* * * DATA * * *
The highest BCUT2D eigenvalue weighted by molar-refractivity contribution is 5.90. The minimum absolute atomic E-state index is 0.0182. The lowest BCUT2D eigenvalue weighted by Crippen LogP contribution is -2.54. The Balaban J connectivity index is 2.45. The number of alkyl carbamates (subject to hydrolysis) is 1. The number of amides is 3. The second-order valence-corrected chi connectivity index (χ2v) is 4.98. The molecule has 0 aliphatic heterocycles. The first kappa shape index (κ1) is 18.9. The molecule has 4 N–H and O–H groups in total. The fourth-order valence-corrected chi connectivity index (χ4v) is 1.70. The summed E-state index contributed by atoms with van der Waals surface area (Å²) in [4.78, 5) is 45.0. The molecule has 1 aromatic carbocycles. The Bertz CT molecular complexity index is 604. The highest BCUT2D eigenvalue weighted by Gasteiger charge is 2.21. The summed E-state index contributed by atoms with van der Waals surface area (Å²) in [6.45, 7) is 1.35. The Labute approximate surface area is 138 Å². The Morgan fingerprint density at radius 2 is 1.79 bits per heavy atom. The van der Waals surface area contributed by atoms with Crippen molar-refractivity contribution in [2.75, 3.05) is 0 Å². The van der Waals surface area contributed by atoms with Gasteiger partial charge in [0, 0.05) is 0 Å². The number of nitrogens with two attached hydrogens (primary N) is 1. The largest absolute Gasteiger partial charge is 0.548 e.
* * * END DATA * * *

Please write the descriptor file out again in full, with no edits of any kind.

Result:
The highest BCUT2D eigenvalue weighted by molar-refractivity contribution is 5.90. The minimum absolute atomic E-state index is 0.0182. The lowest BCUT2D eigenvalue weighted by Crippen LogP contribution is -2.54. The Balaban J connectivity index is 2.45. The number of alkyl carbamates (subject to hydrolysis) is 1. The number of amides is 3. The second-order valence-corrected chi connectivity index (χ2v) is 4.98. The molecule has 0 aliphatic heterocycles. The first kappa shape index (κ1) is 18.9. The molecule has 4 N–H and O–H groups in total. The fourth-order valence-corrected chi connectivity index (χ4v) is 1.70. The summed E-state index contributed by atoms with van der Waals surface area (Å²) in [4.78, 5) is 45.0. The molecule has 1 aromatic carbocycles. The Bertz CT molecular complexity index is 604. The highest BCUT2D eigenvalue weighted by Gasteiger charge is 2.21. The summed E-state index contributed by atoms with van der Waals surface area (Å²) in [6.45, 7) is 1.35. The Labute approximate surface area is 138 Å². The Morgan fingerprint density at radius 2 is 1.79 bits per heavy atom. The van der Waals surface area contributed by atoms with Crippen molar-refractivity contribution in [2.75, 3.05) is 0 Å². The van der Waals surface area contributed by atoms with Gasteiger partial charge in [0, 0.05) is 0 Å². The number of nitrogens with two attached hydrogens (primary N) is 1. The largest absolute Gasteiger partial charge is 0.548 e.